To Go Nuclear or Not: Does the Non-Proliferation Treaty Really Matter?
As a new book shows, in Australia’s case, the decision about whether or not to go nuclear was not determined by U.S. security guarantees, which were pitifully weak anyway. It was because by the early 1970s, the Asia-Pacific had become a much more stable region. That and the conclusion made by policy makers that Australia would not face any major nuclear or conventional threats without the United States being involved. Furthermore, Washington did little to dissuade Canberra from seeking the bomb. Secretary of Defense Robert McNamara admitted himself it would be an entirely sensible option for Australia. Prime Minister Gough Whitlam signed the NPT in 1973, effectively classing Australia as a Non-Nuclear Weapon State (NNWS). It would be misleading to believe, however, that consequently policy makers did not consider nuclear weapons and nuclear deterrence as integral to Australian security. A careful examination of the language contained in successive Defence White Papers since the 1970s shows quite the opposite to be true. For example, the 1994 Defence White Paper would state:
… the use of nuclear weapons remains possible… although it is hard to envisage the circumstances in which Australia could be threatened by nuclear weapons, we cannot rule out that possibility. We will continue to rely on the extended deterrence of the US nuclear capability to deter any nuclear threat or attack on Australia.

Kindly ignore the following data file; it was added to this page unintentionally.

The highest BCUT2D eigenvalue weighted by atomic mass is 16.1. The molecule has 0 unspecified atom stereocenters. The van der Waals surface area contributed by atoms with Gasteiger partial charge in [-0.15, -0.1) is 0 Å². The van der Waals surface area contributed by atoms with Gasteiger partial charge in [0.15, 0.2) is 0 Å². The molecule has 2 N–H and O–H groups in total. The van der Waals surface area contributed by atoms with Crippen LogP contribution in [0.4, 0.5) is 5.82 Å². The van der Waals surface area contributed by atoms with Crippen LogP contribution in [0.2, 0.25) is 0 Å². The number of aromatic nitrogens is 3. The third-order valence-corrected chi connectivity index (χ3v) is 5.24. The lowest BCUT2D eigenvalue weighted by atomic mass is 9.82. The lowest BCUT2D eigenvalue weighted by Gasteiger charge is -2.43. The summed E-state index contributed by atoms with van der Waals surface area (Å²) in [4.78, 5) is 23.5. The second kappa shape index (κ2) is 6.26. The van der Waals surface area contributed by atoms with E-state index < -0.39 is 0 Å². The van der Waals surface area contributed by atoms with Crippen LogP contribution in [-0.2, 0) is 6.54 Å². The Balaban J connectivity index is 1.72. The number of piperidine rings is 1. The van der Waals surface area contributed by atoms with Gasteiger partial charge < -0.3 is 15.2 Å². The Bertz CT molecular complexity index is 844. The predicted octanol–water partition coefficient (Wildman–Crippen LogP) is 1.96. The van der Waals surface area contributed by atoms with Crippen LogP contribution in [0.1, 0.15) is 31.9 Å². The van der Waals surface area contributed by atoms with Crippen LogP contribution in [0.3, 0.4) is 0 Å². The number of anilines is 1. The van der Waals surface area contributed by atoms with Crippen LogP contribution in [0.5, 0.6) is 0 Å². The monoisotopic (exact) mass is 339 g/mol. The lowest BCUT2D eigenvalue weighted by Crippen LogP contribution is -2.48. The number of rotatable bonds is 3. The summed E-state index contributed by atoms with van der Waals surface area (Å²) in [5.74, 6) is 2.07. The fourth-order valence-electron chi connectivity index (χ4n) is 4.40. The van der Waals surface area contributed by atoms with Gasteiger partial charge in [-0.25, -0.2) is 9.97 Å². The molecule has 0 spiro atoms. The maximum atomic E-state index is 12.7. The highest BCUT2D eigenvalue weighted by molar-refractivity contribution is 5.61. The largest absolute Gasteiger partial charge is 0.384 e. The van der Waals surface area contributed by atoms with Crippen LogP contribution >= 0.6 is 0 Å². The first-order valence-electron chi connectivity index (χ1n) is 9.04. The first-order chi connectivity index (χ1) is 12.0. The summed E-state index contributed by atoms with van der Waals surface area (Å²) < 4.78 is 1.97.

The decision to sign the NPT did not mean that Australia did not strongly believe in maintaining nuclear deterrence, but rather that policy makers were willing to “outsource” deterrence to Australia’s new primary security partner—the United States; strategically, it was a more cost-effective option. This decision, however, was premised on the fact that Asia had become a pretty stable region in which to live.
Our research about two non-nuclear U.S. allies, West Germany and Australia—which were located in two entirely different political and strategic environments, but both profited from U.S. extended nuclear deterrence—suggests that historical analysis of individual proliferation choices should above all appreciate paramount politico-strategic calculations by decision makers and administrative elites. In both cases, the NPT had no effect on individual proliferation choices. It was really strategic and geopolitical considerations that were integral to remaining non-nuclear and thus being able to accede to the NPT. Now the geopolitical order that underpinned the NPT is on shaky foundations, which should push us to think about the real value of the NPT in international security.
Christine Leah is a Chauncey Postdoctoral Fellow in Grand Strategy at Yale University. Andreas Lutsch is an Assistant Professor, Modern History, University of Wuerzburg, Germany. Both are members of the Nuclear Proliferation International History Project.